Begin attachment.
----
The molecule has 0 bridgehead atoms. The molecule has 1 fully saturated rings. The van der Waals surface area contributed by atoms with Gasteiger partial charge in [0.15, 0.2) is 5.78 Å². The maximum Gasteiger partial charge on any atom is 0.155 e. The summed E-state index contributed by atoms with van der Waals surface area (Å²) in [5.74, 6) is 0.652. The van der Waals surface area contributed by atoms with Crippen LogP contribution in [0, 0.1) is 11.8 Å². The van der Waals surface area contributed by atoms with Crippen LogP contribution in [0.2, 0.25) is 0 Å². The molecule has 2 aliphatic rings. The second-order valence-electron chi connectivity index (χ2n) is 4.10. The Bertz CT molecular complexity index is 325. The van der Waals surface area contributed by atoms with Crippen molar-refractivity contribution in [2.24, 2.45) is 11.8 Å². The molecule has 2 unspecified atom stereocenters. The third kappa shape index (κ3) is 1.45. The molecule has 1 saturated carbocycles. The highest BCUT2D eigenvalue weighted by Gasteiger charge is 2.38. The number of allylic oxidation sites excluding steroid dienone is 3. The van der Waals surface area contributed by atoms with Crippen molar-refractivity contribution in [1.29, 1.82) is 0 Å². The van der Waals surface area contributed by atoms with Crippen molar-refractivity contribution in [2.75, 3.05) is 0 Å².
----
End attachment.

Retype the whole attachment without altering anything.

The molecule has 0 bridgehead atoms. The molecule has 1 fully saturated rings. The van der Waals surface area contributed by atoms with Gasteiger partial charge in [0.15, 0.2) is 5.78 Å². The maximum Gasteiger partial charge on any atom is 0.155 e. The summed E-state index contributed by atoms with van der Waals surface area (Å²) in [5.74, 6) is 0.652. The van der Waals surface area contributed by atoms with Crippen LogP contribution in [0, 0.1) is 11.8 Å². The van der Waals surface area contributed by atoms with Crippen LogP contribution in [0.2, 0.25) is 0 Å². The molecule has 2 aliphatic rings. The second-order valence-electron chi connectivity index (χ2n) is 4.10. The Bertz CT molecular complexity index is 325. The van der Waals surface area contributed by atoms with Crippen molar-refractivity contribution in [2.24, 2.45) is 11.8 Å². The molecule has 2 unspecified atom stereocenters. The third kappa shape index (κ3) is 1.45. The molecule has 1 saturated carbocycles. The highest BCUT2D eigenvalue weighted by Gasteiger charge is 2.38. The number of allylic oxidation sites excluding steroid dienone is 3. The van der Waals surface area contributed by atoms with Crippen molar-refractivity contribution in [1.29, 1.82) is 0 Å². The van der Waals surface area contributed by atoms with Crippen molar-refractivity contribution in [2.75, 3.05) is 0 Å².